Aging chimps show Alzheimer’s like brain changes – new research shows

In a study published yesterday in the journal Neurobiology of Aging, researchers have reported that aged chimpanzees may show similar if not identical brain changes as persons with early Alzheimer's disease.

Chimpanzees are the closes linked animals with humans and these findings may help understand the mechanism of development of Alzheimer’s disease believe researchers.

This study may help understand the beginnings of dementia and also help the caregivers of aging chimps to look after them say researchers.

Until now it was known that although most animals slow down in their cognitive abilities as they age, only humans can develop Alzheimer’s – the most severe form of dementia.

When examined at a molecular level, these Alzheimer’s sufferers have been shown to have several key features such as plaques made up of a protein called and also tangles of proteins called tau.

There is also a general loss of neurons. It was believed that only human brains could develop these plaques and tangles. There is only one lone study on a single chimp brain before that shows presence of these two proteins in its brain.

Aging chimps show Alzheimer’s like brain changes. Image Credit: Pixelcount / Shutterstock
Aging chimps show Alzheimer’s like brain changes. Image Credit: Pixelcount / Shutterstock

Now in this new study, Mary Ann Raghanti, a biological anthropologist at Kent State University in Ohio and her team, looked at the brains of 20 aged chimps that had died between 37 and 62 years of age over last couple of decades.

Researchers from Kent State University's College of Arts and Sciences, along with colleagues from the George Washington University, Yerkes National Primate Research Center, Georgia State University, Barrow Neurological Institute and the Icahn School of Medicine at Mount Sinai collaborated and participated in this study. This was part of the Great Ape Aging Project that started 20 years ago.

They looked at the same regions in the chimpanzee brains that are usually affected in humans when they develop dementia. This includes a region called the hippocampus or the region associated with memory.

Within the samples they noted that 4 of the 20 chimpanzee brains contained both plaques and tangles. All 20 of the chimpanzees seemed to have a typical protein formation called the “pre-tangles” that would end up becoming tangles. Several of the samples also showed amyloid-β.

Experts believe this study paves way for a greater understanding of dementia development as well as the changes in behavioural patterns of chimpanzees in captivity as they age.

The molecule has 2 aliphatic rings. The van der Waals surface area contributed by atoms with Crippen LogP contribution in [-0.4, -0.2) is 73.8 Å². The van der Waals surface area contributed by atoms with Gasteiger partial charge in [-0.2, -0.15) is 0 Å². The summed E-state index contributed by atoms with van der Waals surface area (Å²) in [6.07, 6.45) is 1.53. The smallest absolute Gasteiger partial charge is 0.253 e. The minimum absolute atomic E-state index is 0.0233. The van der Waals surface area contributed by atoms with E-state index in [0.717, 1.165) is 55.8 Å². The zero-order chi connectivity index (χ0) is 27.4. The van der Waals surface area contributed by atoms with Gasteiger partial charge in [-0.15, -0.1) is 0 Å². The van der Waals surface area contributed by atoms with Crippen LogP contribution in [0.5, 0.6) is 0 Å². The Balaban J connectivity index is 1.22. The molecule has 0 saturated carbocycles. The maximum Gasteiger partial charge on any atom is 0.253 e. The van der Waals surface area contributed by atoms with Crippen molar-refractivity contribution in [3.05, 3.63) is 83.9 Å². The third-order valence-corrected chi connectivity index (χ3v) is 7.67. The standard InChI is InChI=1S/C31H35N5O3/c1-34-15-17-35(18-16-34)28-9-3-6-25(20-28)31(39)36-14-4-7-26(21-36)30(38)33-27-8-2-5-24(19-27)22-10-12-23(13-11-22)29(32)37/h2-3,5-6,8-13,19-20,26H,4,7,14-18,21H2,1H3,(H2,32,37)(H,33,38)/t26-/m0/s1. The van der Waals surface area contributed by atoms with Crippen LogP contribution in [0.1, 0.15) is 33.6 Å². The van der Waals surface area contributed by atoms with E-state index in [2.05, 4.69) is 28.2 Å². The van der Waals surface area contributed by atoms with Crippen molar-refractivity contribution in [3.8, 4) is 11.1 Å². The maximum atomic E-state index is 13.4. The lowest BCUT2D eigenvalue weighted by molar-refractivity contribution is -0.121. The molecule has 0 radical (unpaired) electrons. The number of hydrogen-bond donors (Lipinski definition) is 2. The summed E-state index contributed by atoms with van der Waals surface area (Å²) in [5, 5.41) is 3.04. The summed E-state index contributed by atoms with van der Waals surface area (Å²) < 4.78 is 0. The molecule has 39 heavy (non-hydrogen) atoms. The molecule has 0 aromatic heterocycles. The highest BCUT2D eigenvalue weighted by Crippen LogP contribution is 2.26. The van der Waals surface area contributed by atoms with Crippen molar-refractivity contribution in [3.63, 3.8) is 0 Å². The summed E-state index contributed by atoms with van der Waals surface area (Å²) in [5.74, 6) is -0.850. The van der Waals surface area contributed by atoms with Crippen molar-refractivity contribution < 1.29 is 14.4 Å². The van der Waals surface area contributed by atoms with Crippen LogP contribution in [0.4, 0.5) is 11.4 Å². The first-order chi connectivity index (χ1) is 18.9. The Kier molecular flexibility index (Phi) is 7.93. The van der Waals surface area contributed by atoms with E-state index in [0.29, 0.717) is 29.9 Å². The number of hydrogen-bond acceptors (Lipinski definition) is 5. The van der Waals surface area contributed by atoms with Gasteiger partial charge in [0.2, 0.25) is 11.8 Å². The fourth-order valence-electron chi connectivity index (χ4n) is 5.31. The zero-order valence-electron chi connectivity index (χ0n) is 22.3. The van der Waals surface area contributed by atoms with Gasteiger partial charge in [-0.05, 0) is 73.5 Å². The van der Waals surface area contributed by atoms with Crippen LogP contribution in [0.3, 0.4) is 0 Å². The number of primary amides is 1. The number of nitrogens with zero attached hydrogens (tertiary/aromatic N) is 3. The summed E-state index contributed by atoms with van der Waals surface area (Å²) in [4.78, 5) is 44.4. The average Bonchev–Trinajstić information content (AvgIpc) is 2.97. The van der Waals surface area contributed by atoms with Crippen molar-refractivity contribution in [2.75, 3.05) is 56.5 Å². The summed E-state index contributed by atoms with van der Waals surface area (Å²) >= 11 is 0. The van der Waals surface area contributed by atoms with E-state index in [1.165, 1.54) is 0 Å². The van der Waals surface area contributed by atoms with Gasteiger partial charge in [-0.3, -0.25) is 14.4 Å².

Severe dementia has never been reported in any chimpanzee but this study shows that presences of these plaques and tangles could mean that they would eventually develop dementia explained study co-author William Hopkins, a psychologist at Georgia State University in Atlanta.

According to experts, the underlying molecular structure of amyloid-β and tau proteins are similar for both humans and chimps. However the chimps still do not get severe dementia. This could be due to the different way in which the proteins fold up in humans and chimpanzees.

Another related protein called APOE, which regulates the amyloid-β aggregate formation into plaques, could also differ between the two species say researchers. Studies have shown that in humans, a version of APOE gene called the APOE4 can make a person more susceptible to develop Alzheimer’s.

Raghanti explained that now the researchers are looking at the number of neurons that the chimps have lost to dementia and the underlying presence of inflammation in their brains to understand the mechanism.

These two factors – loss of neurons and inflammation, are found to contribute to Alzheimer’s in humans. Uncovering this would lead to a greater understanding of human Alzheimer’s disease she added.

Alzheimer’s Disease and Facts

Nearly one third of Americans suffer from dementia and Alzheimer’s disease is the most common form of dementia. Alzheimer’s and dementia most commonly affect the memory and other brain functions.

Increasing age, genetic predisposition, history of head injuries and presence of other lifestyle disorders such as diabetes or cardiovascular disease contribute to development of dementia.

Alzheimer's disease is a progressive form of dementia with the features becoming more serious with time. It can damage several brain functions.

The initial symptoms start with loss of memory. This progresses to confusion, behavioural problems, mood swings and irritability, difficulty in planning and making decisions, problems associated with speech and moving around and caring for self without assistance.

On conformation of diagnosis treatment with certain medications are begun. These are not cure for the disease but may help relieve some symptoms and decelerate the progress of the condition in some patients.

Psychological treatments such as cognitive stimulation therapy and behavioural therapies are also offered to some patients to help them with their memory and cognitive functions.

References

Dr. Ananya Mandal

Written by

Dr. Ananya Mandal

Dr. Ananya Mandal is a doctor by profession, lecturer by vocation and a medical writer by passion. She specialized in Clinical Pharmacology after her bachelor's (MBBS). For her, health communication is not just writing complicated reviews for professionals but making medical knowledge understandable and available to the general public as well.

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